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Eczema patients treated by drug-producing microbes found on their own skin

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Enlarge (credit: Getty | Media for Medical )

Looking to find the most effective probiotics? You may need to look no further than your own body.

Scientists could rid eczema patients’ arms of disease-spurring Staphylococcus aureus simply by picking out rare but helpful bacteria also on their skin, growing it up to large quantities, and mixing it with off-the-shelf lotion that the patients slathered on. The finding, reported this week in Science Translational Medicine, is another example of harnessing the protective and disease-fighting potential of the human microbiome. Researchers are optimistic that in future clinical trials, the personal bacteria boosts will prove useful in longterm treatment for eczema, without the risks that come with antibiotics.

“This approach is inherently superior to current pharmaceutically derived antibiotics,” the authors conclude. Unlike bottled antibiotics that may kill microbes indiscriminately—friends or foes—the patient’s skin bacteria selectively killed off harmful S. aureus and left the protective community intact.

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Universal Install Script

10 Comments and 23 Shares
The failures usually don't hurt anything, and if it installs several versions, it increases the chance that one of them is right. (Note: The 'yes' command and '2>/dev/null' are recommended additions.)
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10 public comments
jsonstein
949 days ago
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one of them *has* to work, esp all running in parallel
43.128462,-77.614463
srsly
953 days ago
reply
I appreciate the lines,

> apt-get install $1
> sudo apt-get install $1
Atlanta, Georgia
kimmo
953 days ago
reply
Excellent idea to run all of these in parallel. :)
Espoo, Finland
kevjava
954 days ago
reply
Don't forget to run as root!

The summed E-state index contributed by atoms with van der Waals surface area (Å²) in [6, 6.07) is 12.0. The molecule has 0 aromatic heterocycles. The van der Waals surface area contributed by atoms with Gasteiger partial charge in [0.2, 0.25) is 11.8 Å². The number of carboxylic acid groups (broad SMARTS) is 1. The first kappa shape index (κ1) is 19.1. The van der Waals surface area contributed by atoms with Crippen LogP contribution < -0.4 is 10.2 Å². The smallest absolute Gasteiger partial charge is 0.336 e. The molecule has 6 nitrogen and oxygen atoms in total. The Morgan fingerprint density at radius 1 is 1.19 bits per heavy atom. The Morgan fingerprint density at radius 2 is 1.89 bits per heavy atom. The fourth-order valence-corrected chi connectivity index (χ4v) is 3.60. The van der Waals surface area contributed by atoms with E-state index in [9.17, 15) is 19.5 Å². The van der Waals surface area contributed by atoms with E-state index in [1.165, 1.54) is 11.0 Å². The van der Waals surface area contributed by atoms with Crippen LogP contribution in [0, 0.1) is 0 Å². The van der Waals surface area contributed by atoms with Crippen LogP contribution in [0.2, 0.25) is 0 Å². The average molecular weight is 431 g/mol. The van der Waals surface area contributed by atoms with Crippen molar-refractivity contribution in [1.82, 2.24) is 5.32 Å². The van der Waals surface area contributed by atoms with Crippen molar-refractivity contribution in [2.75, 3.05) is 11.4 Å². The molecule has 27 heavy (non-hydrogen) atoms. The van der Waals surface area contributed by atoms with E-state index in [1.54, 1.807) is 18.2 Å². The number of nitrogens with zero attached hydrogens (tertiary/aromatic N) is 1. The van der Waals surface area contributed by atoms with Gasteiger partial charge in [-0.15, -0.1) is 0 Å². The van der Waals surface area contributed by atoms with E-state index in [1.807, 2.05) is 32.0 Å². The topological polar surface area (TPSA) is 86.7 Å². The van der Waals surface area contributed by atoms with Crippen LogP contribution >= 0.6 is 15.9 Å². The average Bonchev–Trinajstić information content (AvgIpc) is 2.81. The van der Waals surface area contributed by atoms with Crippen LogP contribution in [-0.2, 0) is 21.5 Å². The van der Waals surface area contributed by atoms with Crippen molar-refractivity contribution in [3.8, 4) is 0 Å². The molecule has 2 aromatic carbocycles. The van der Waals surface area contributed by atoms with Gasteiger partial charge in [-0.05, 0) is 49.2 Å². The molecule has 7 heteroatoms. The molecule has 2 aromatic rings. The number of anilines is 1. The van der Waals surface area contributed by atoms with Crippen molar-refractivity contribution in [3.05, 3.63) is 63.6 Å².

toddgrotenhuis
953 days ago
arghhhhhh
JayM
954 days ago
reply
:)
Atlanta, GA
Cthulhux
954 days ago
reply
Doesn't work on BSD since there is no bash by default. Pffff, universal!
Fledermausland
tante
954 days ago
reply
Universal Install Script
Oldenburg/Germany
superiphi
954 days ago
reply
Ha ha ha ha.
Idle, Bradford, United Kingdom
alt_text_bot
954 days ago
reply
The failures usually don't hurt anything, and if it installs several versions, it increases the chance that one of them is right. (Note: The 'yes' command and '2>/dev/null' are recommended additions.)
denubis
954 days ago
reply
This is terrifying.
Sydney, Australia
lamontcg
954 days ago
This is my job

Five-Day Forecast

5 Comments and 13 Shares
You know what they say--if you don't like the weather here in the Solar System, just wait five billion years.
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5 public comments
emdot
1065 days ago
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I need a 5 second option.
San Luis Obispo, CA
maxdibe
1066 days ago
reply
Your 5 forecast:
on a bike
JayM
1066 days ago
reply
Heh
Atlanta, GA
stefanetal
1065 days ago
10 years out something happened.
lukeburrage
1066 days ago
reply
I can't believe there isn't a Celsius version of this automatically served to browsers outside of the USA.
bobdvb
1066 days ago
reply
#fail for using Fahrenheit
Down from 51.5, left of 0.25
stevetursi
1066 days ago
Lighten up. He's ridiculing American weather forecasts.
dukeofwulf
1065 days ago
If you've ever read his What If articles, you know Randall is a huge fan of Celcius and Kelvin scales (naturally, he's an engineer).

The Security Risks of Third-Party Data

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Most of us get to be thoroughly relieved that our e-mails emails weren't in the Ashley Madison database. But don't get too comfortable. Whatever secrets you have, even the ones you don't think of as secret, are more likely than you think to get dumped on the Internet. It's not your fault, and there's largely nothing you can do about it.

Welcome to the age of organizational doxing.